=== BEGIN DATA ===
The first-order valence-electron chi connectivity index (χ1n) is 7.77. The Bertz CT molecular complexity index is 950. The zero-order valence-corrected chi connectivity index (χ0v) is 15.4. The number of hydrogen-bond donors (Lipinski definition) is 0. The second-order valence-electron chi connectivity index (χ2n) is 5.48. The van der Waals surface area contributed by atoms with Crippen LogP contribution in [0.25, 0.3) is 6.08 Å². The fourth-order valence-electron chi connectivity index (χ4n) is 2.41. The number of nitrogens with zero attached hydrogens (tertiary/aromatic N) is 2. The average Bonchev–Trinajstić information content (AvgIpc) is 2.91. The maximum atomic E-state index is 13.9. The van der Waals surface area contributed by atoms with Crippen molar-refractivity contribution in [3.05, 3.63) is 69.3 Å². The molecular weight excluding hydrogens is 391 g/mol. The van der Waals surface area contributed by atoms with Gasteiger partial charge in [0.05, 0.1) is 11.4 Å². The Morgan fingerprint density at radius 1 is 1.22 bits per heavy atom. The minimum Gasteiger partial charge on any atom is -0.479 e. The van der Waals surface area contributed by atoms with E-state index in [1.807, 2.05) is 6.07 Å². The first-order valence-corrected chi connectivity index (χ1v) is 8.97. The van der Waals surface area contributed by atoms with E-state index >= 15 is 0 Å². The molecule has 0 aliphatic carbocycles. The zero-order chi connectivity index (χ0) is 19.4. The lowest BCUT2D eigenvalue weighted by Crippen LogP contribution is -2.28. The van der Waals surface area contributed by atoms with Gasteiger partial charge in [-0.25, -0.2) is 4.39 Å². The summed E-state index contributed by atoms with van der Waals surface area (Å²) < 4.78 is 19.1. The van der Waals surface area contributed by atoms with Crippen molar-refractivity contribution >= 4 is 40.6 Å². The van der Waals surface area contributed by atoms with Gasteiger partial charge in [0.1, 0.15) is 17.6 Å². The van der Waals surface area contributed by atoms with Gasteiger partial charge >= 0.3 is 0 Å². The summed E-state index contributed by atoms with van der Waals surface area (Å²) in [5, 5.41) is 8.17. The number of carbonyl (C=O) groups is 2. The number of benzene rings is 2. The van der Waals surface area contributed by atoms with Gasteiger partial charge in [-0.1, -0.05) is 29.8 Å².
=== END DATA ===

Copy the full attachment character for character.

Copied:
The first-order valence-electron chi connectivity index (χ1n) is 7.77. The Bertz CT molecular complexity index is 950. The zero-order valence-corrected chi connectivity index (χ0v) is 15.4. The number of hydrogen-bond donors (Lipinski definition) is 0. The second-order valence-electron chi connectivity index (χ2n) is 5.48. The van der Waals surface area contributed by atoms with Crippen LogP contribution in [0.25, 0.3) is 6.08 Å². The fourth-order valence-electron chi connectivity index (χ4n) is 2.41. The number of nitrogens with zero attached hydrogens (tertiary/aromatic N) is 2. The average Bonchev–Trinajstić information content (AvgIpc) is 2.91. The maximum atomic E-state index is 13.9. The van der Waals surface area contributed by atoms with Crippen molar-refractivity contribution in [3.05, 3.63) is 69.3 Å². The molecular weight excluding hydrogens is 391 g/mol. The van der Waals surface area contributed by atoms with Gasteiger partial charge in [0.05, 0.1) is 11.4 Å². The Morgan fingerprint density at radius 1 is 1.22 bits per heavy atom. The minimum Gasteiger partial charge on any atom is -0.479 e. The van der Waals surface area contributed by atoms with E-state index in [1.807, 2.05) is 6.07 Å². The first-order valence-corrected chi connectivity index (χ1v) is 8.97. The van der Waals surface area contributed by atoms with E-state index >= 15 is 0 Å². The molecule has 0 aliphatic carbocycles. The zero-order chi connectivity index (χ0) is 19.4. The lowest BCUT2D eigenvalue weighted by Crippen LogP contribution is -2.28. The van der Waals surface area contributed by atoms with Gasteiger partial charge in [-0.25, -0.2) is 4.39 Å². The summed E-state index contributed by atoms with van der Waals surface area (Å²) < 4.78 is 19.1. The van der Waals surface area contributed by atoms with Crippen molar-refractivity contribution >= 4 is 40.6 Å². The van der Waals surface area contributed by atoms with Gasteiger partial charge in [0.1, 0.15) is 17.6 Å². The van der Waals surface area contributed by atoms with Gasteiger partial charge >= 0.3 is 0 Å². The summed E-state index contributed by atoms with van der Waals surface area (Å²) in [5, 5.41) is 8.17. The number of carbonyl (C=O) groups is 2. The number of benzene rings is 2. The van der Waals surface area contributed by atoms with Gasteiger partial charge in [-0.1, -0.05) is 29.8 Å².